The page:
21 March 2009

Low-Power GSM in the UK

Back in April 2006, the UK spectrum regulator, Ofcom, did something very rare these days: they auctioned off new spectrum in a standard GSM band.  Specifically, Ofcom auctioned off 12 national licenses in the top 6.6 MHz of the DCS1800 band.  The lucky winners and winning bids are listed on that link, but I'll repeat them here:

  • British Telecommunications PLC £275,112
  • Cable & Wireless UK £51,002
  • COLT Mobile Telecommunications Ltd £1,513,218
  • Cyberpress Ltd £151,999
  • FMS Solutions Ltd £113,000
  • Mapesbury Communications Ltd £76,660
  • O2 Ltd £209,888
  • Opal Telecom Ltd £155,555
  • PLDT Ltd £88,889
  • Shyam Telecom UK Ltd £101,011
  • Spring Mobil AB £50,110
  • Teleware PLC £1,001,880
A national DCS license for less than US$100k.  Damn.  (I bet COLT felt like chumps when they saw that they were spending something like 10x the typical winning bid, too.)

The catch is that transmitted power is limited to 200 mW and mast heights are limited to 10 meters AGL for outdoor installations.  It seems to me that the 200 mW limitation seems overly conservative, given that a typical GSM handset can put out a full Watt, but Ofcom wrote up a report justifying these limitations on the grounds that they were required for limiting interference with other cells.  Clearly, from the assumptions of the report, Ofcom expects these licenses to be used to provide high capacity over small areas, with each licensee having non-exclusive access to the full 6.6 MHz spectrum.  Otherwise, it would have made more sense to give each licensee exclusive use of a more limited bandwidth at much higher power levels, even if that meant fewer licenses.

So I'm assuming this is all about fill-in pico-cells, but maybe I'm wrong.  I'd love to hear reports of what the license holders are actually doing with this spectrum.  I've also heard of similar low power cellular in the Netherlands.  I can't find as much information on that, but welcome any reports of similar openings in other countries.

03 March 2009

The Problem of Spectrum Granularity

[BTW, Greetings from eComm 2009.]

One of the most serious challenges to providing low-cost cellular service in rural areas is the lack of available cellular spectrum. Just about everywhere in the world, all of the spectrum is already locked up by incumbent carriers. So, you might ask, if the spectrum is already held, why don't the people living under it have service? The problem is one of granularity.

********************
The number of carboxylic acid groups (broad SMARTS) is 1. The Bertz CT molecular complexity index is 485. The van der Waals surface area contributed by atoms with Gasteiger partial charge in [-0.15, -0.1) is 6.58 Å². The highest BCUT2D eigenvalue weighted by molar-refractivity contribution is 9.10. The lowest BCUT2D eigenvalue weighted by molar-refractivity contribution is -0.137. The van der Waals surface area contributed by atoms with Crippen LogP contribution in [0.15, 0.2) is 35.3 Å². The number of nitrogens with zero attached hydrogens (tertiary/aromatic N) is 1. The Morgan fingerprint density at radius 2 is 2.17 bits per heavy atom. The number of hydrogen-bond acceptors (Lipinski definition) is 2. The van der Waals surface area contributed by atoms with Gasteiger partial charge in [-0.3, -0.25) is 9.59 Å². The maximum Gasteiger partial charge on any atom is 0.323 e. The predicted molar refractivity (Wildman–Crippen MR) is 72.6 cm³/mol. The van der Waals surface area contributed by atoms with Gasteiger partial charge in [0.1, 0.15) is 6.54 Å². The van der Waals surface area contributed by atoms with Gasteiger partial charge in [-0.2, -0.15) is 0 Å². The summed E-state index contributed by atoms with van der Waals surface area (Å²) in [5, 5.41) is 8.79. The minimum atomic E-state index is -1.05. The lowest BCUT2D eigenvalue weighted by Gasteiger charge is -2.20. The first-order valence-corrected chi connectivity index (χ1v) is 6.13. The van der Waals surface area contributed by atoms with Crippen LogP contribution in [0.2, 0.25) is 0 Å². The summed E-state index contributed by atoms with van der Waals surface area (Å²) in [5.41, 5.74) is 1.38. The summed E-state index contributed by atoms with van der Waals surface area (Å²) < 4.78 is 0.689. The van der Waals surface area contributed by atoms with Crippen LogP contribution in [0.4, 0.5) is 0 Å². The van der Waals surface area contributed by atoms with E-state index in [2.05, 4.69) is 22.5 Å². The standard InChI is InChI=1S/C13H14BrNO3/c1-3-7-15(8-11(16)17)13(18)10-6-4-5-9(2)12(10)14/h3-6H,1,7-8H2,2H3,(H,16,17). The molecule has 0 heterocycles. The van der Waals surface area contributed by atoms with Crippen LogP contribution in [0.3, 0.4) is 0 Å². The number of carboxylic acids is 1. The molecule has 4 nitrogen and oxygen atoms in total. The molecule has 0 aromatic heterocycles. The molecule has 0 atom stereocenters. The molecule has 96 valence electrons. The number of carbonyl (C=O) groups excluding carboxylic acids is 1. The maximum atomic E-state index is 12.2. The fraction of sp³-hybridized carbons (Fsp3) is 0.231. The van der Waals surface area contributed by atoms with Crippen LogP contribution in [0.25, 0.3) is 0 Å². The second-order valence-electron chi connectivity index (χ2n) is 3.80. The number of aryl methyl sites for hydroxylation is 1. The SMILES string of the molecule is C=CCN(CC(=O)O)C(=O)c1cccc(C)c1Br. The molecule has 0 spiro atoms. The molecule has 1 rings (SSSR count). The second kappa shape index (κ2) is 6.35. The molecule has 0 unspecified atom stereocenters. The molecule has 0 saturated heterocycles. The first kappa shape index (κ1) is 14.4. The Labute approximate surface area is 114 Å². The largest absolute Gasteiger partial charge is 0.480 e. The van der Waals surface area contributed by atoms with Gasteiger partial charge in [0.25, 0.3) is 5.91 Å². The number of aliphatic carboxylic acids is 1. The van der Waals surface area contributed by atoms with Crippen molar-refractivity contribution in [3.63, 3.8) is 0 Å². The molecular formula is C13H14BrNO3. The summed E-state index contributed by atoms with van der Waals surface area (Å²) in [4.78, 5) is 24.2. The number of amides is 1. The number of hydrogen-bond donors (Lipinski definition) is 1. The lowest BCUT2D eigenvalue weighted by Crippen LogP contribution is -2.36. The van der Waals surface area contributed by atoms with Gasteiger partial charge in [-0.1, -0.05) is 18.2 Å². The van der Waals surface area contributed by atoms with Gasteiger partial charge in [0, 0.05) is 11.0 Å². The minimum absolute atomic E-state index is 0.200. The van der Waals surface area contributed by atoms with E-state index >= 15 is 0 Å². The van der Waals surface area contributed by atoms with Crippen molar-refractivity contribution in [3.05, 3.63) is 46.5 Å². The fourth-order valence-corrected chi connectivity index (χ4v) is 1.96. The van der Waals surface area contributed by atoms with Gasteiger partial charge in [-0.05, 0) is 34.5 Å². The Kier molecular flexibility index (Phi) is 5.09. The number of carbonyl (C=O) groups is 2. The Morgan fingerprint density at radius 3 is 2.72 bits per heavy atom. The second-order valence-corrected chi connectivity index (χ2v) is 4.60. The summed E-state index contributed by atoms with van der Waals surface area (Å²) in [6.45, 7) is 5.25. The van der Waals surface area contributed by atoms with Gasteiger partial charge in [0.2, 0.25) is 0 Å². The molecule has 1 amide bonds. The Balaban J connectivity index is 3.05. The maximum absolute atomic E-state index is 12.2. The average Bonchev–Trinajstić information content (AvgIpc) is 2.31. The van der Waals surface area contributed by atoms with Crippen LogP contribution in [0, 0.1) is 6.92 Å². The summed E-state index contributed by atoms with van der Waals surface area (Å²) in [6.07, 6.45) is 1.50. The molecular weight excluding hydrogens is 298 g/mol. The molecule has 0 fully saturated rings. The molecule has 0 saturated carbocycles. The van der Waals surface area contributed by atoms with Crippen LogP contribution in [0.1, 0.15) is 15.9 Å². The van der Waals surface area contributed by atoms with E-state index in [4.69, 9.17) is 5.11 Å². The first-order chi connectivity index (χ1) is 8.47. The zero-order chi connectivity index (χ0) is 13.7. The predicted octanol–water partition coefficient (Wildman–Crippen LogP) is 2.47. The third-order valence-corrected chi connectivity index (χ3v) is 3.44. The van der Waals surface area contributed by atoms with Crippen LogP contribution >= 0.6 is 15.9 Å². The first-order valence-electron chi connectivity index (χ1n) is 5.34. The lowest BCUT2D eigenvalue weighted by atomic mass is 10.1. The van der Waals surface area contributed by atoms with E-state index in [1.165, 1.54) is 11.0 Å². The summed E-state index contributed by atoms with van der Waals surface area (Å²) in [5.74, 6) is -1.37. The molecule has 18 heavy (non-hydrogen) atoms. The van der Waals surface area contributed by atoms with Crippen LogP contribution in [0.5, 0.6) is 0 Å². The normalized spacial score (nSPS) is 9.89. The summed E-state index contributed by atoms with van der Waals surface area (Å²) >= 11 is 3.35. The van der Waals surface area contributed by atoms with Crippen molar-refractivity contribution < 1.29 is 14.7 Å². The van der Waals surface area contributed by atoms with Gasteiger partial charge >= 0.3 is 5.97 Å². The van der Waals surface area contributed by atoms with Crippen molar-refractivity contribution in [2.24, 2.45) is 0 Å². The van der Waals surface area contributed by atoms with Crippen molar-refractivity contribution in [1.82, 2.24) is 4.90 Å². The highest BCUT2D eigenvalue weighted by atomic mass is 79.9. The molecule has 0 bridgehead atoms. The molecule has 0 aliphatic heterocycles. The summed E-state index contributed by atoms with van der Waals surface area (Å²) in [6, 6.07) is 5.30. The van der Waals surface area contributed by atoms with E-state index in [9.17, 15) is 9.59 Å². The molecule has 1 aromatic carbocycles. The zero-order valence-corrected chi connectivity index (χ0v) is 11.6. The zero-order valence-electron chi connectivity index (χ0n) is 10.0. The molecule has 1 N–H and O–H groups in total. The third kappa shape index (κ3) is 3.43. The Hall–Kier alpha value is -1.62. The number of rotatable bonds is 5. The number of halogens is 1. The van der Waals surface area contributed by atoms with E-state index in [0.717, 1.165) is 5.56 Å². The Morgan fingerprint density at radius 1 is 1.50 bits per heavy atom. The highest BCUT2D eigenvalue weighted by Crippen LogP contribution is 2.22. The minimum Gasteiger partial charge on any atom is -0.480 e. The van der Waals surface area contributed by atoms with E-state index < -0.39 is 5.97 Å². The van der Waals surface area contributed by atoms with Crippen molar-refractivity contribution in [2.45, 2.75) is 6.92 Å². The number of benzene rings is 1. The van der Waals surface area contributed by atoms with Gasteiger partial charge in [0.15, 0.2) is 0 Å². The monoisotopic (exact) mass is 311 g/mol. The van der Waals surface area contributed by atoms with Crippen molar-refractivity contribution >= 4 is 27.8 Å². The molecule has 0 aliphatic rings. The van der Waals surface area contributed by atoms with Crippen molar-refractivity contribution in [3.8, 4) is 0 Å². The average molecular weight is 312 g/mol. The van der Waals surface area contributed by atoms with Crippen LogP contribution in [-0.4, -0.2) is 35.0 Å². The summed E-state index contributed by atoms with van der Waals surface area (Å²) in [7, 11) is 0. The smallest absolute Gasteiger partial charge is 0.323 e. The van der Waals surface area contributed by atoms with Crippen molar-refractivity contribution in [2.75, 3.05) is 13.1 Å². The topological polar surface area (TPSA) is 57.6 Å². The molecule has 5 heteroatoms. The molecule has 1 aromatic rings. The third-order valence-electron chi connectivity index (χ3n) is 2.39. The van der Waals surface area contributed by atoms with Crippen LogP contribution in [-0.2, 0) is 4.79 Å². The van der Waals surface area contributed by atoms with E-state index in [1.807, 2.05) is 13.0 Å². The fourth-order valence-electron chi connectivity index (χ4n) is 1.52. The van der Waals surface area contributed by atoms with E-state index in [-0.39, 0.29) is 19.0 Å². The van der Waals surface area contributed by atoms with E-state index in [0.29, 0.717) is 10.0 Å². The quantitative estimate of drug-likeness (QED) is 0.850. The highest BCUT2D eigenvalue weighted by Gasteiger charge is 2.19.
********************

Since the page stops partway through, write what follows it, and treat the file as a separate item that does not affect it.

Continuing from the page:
Rural areas have lower population density and less infrastructure than urban areas. You need taller towers to get greater range. Your cell sites might not have grid power. The best sites may not be near paved roads. These factors make rural areas more expensive to serve. As the same time, perversely, the people who live in these rural areas have less income, and there are a lot less of them. So if you are a cellular carrier with licenses in both rural and urban areas, you have good motives to concentrate on urban service and ignore the rural areas.

Basic physics shows us that urban and rural areas might require different technical approaches. Basic demographics shows us that expectations of profitability are much lower in rural areas than in urban areas. So how do regulators deal with that? They make it nearly impossible to get a cellular license in a rural area without having to get a license in an urban area at the same time. No, that's not supposed to make sense, but it is true nearly everywhere in the world.

Here in the US, the FCC auctioned most cellular licenses by "metropolitan statistical area" (MSA) or "rural statistical area" (RSA). Despite those promising names, more often than not an MSA or RSA is just a county or group of counties. (Here's the map in PDF.)  That's why I can't get a license for rural Solano County, California, which is mostly sheep pasture and marshes, without getting licenses for several cities totaling nearly 500,000 people at the same time. That's why I can't get a license for Gerlach, Nevada, an isolated town of about 200 people, without getting a license for Reno, a distant city of more than 200,000, in the bargain. What if you want to serve Gerlach but can't afford a license for Reno? TFB (too ... bad). No license for you!